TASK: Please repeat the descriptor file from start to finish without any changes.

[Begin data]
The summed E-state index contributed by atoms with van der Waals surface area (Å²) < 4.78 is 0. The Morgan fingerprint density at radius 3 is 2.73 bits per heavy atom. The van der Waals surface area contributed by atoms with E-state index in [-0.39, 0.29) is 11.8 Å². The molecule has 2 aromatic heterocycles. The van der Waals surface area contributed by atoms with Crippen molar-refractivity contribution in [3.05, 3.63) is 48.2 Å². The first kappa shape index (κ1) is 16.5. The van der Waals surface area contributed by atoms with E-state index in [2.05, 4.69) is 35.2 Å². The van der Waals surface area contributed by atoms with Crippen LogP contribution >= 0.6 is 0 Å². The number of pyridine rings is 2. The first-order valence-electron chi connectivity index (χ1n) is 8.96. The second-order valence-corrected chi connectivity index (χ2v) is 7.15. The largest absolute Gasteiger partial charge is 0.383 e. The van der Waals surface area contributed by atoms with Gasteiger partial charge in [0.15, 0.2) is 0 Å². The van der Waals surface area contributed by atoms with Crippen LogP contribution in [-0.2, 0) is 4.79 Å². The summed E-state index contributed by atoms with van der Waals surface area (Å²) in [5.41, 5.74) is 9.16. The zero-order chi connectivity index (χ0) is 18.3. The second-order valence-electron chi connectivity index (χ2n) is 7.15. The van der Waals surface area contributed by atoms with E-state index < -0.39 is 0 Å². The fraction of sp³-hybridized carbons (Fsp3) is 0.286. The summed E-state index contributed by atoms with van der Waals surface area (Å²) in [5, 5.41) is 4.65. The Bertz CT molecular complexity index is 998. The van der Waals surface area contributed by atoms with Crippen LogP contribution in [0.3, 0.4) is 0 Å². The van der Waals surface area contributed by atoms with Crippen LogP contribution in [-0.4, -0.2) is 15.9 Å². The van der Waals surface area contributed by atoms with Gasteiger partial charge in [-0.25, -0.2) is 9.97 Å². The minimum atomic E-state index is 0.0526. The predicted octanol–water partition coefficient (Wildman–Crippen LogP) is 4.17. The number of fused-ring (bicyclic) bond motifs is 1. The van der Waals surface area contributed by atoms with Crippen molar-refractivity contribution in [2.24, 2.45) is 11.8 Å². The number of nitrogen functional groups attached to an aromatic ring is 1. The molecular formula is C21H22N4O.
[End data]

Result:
The summed E-state index contributed by atoms with van der Waals surface area (Å²) < 4.78 is 0. The Morgan fingerprint density at radius 3 is 2.73 bits per heavy atom. The van der Waals surface area contributed by atoms with E-state index in [-0.39, 0.29) is 11.8 Å². The molecule has 2 aromatic heterocycles. The van der Waals surface area contributed by atoms with Crippen molar-refractivity contribution in [3.05, 3.63) is 48.2 Å². The first kappa shape index (κ1) is 16.5. The van der Waals surface area contributed by atoms with E-state index in [2.05, 4.69) is 35.2 Å². The van der Waals surface area contributed by atoms with Crippen LogP contribution >= 0.6 is 0 Å². The number of pyridine rings is 2. The first-order valence-electron chi connectivity index (χ1n) is 8.96. The second-order valence-corrected chi connectivity index (χ2v) is 7.15. The largest absolute Gasteiger partial charge is 0.383 e. The van der Waals surface area contributed by atoms with Gasteiger partial charge in [0.15, 0.2) is 0 Å². The van der Waals surface area contributed by atoms with Crippen LogP contribution in [-0.2, 0) is 4.79 Å². The summed E-state index contributed by atoms with van der Waals surface area (Å²) in [5.41, 5.74) is 9.16. The zero-order chi connectivity index (χ0) is 18.3. The second-order valence-electron chi connectivity index (χ2n) is 7.15. The van der Waals surface area contributed by atoms with E-state index < -0.39 is 0 Å². The fraction of sp³-hybridized carbons (Fsp3) is 0.286. The summed E-state index contributed by atoms with van der Waals surface area (Å²) in [5, 5.41) is 4.65. The Bertz CT molecular complexity index is 998. The van der Waals surface area contributed by atoms with Crippen LogP contribution in [0.3, 0.4) is 0 Å². The van der Waals surface area contributed by atoms with Crippen LogP contribution in [-0.4, -0.2) is 15.9 Å². The van der Waals surface area contributed by atoms with Gasteiger partial charge in [-0.25, -0.2) is 9.97 Å². The minimum atomic E-state index is 0.0526. The predicted octanol–water partition coefficient (Wildman–Crippen LogP) is 4.17. The number of fused-ring (bicyclic) bond motifs is 1. The van der Waals surface area contributed by atoms with Crippen molar-refractivity contribution in [2.24, 2.45) is 11.8 Å². The number of nitrogen functional groups attached to an aromatic ring is 1. The molecular formula is C21H22N4O.